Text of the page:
General Conference Answers Questions Regarding Its Leadership

The following text was submitted as a comment on the Adventist Review’s recent “Questions Regarding the Seventh-day Adventist Church and Its Leadership” essay, but was not accepted for publication.

Dear General Conference Communication Department:

The web site of the Center for Adventist Research, at Andrews University, lists the late Dr. Raymond Cottrell as “one of the leading theologians and intellectuals of the Seventh-day Adventist denomination during the last half of the 20th century.” Dr. Cottrell served as associate editor of both the Seventh-day Adventist Bible Commentary series and the Review and Herald magazine, for example, as well as holding many other denominational offices.

In his 1998 essay, “The Ethos of Adventism,” Cottrell says this about Adventist administrative structure:

"Within local Seventh-day Adventist conferences governance is representative. The congregations appoint delegates to a conference session at which they elect conference officers and make basic decisions with respect to the operation of the conference. At times this process is aborted when delegates representing higher echelons of the hierarchy veto the delegates’ preferences. The GC also has the power to suspend a conference if it does not comply with GC policy, and has, upon occasion, threatened to do so.

"Above the local conference level Adventist polity is strictly hierarchical. There is no provision by which church members or congregations can express preferences or participate in the process of governance. The local conference executive committee appoints delegates to its union session, the union executive committee to its division session, and the division executive committee to sessions of the GC. Each delegation to the next higher level consists primarily of members of the hierarchy. Lay persons appointed by each executive committee, which is part of the hierarchy, thus represent the hierarchy, not the members or their congregations.

"Instead of the three Adventist administrative levels between the local congregation and the GC, most Protestant churches have only one, or in some instances two, between congregations and their highest administrative authority. Through their congregations the members collectively constitute the supreme authority. Congregations participate in the election of officers for each of their higher administrative levels. Ultimate authority thus flows up (rather than down from the top, as in a hierarchy). Fewer administrative levels, and participation in the election of officers and in the formation of policy at all levels thus bring leaders and grass roots members closer together.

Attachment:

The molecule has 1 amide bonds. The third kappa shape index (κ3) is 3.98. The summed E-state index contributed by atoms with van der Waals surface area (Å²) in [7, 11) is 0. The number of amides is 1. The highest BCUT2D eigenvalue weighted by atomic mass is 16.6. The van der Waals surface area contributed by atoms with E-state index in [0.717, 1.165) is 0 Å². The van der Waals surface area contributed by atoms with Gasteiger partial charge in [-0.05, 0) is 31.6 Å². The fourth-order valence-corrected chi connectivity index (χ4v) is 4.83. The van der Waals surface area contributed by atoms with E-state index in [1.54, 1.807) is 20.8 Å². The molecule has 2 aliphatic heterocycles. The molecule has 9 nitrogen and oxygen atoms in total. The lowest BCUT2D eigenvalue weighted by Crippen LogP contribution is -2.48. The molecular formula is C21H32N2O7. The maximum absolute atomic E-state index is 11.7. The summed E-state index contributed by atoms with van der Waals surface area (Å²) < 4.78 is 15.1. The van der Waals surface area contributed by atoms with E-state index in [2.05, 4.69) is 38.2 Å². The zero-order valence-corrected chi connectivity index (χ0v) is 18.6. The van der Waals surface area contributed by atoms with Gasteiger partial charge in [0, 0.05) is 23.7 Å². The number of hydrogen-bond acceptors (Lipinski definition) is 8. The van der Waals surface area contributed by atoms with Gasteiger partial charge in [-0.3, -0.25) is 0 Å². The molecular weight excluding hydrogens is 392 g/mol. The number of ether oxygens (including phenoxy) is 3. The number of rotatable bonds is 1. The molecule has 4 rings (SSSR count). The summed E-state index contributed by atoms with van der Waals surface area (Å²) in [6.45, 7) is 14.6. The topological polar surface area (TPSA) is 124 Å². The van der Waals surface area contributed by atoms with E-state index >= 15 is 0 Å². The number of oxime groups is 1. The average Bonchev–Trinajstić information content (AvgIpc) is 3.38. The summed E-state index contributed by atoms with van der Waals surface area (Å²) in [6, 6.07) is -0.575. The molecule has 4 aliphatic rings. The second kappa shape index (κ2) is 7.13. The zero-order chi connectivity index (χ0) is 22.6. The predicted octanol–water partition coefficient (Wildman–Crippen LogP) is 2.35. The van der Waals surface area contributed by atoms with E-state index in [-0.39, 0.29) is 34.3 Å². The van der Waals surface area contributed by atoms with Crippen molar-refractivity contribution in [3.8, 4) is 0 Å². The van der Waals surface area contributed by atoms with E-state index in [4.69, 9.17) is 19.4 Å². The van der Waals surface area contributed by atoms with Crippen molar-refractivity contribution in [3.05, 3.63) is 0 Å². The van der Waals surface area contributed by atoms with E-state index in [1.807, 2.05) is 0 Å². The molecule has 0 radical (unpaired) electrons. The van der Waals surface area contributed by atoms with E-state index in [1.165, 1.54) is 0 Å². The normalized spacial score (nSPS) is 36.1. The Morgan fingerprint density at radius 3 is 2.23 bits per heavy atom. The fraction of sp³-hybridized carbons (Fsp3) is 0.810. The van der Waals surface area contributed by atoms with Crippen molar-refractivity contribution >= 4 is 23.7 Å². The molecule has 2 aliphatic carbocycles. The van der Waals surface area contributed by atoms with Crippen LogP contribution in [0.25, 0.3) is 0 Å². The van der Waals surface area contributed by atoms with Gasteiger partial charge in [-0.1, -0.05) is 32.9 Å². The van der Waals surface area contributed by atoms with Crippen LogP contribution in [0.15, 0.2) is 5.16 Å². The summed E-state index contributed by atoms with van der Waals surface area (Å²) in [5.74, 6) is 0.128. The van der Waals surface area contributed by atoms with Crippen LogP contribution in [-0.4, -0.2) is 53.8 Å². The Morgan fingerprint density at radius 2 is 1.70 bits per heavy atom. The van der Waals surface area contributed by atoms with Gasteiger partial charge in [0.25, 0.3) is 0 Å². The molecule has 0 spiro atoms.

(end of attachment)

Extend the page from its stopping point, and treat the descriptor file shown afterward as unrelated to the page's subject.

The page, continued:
“In two major respects the polity and governance of the Seventh-day Adventist Church are essentially the same as those of the Roman Catholic Church rather than Protestant churches. Both are hierarchical rather than democratic. Both are universal (“catholic,” with a lower case “c”) rather than national. Official awareness of this trend was reflected in Neal Wilson’s jocular reference to his vice presidents as “cardinals” at the 1985 session of the GC in New Orleans, and references to him as “pope” at the 1987 Spring Meeting of the GC. The Adventist hierarchy is a self-contained, self-operating, self-perpetuating system remote from, and immune to, members and congregations.”

It doesn’t seem feasible, given Dr. Cottrell’s hard-earned status as a definitive SDA insider, to merely dismiss his carefully woven analysis.

At the same time, if what he wrote is even partially true, the responses to some of the questions above, particularly the 2nd one, may not be as neatly threaded as they first appear to be, and may require a more self-effacing response from the denomination.

Can we expect to get one? It should not be too difficult for the SDA church to produce. After all, it’s not exactly as if it’s never erred.


P.S. I’ve got to give it up to Elder Wilson for the current, “Mountain Man” look. I honestly wonder what inspires the beard. Is it a more fundamentalist look for a more fundamentalist time?

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The excuse is that they want to celebrate the spirit of the Church pioneers.

The real reason, however, is to create an environment that basically will be more conducive to intimidate people as they throw their plan to violate the Unions’ authority. They understand that the representatives from the world church will be impressed (or mesmerized?) by the bearded environment and will be more prone to vote in favor of stealing the Unions’ authority, transferring it to the GC. Ah, and they will be praying a lot asking God for His guidance so that they may implement their plan successfully… :roll_eyes: :roll_eyes:

I know, it sounds really stupid, right, but it is exactly what they are doing.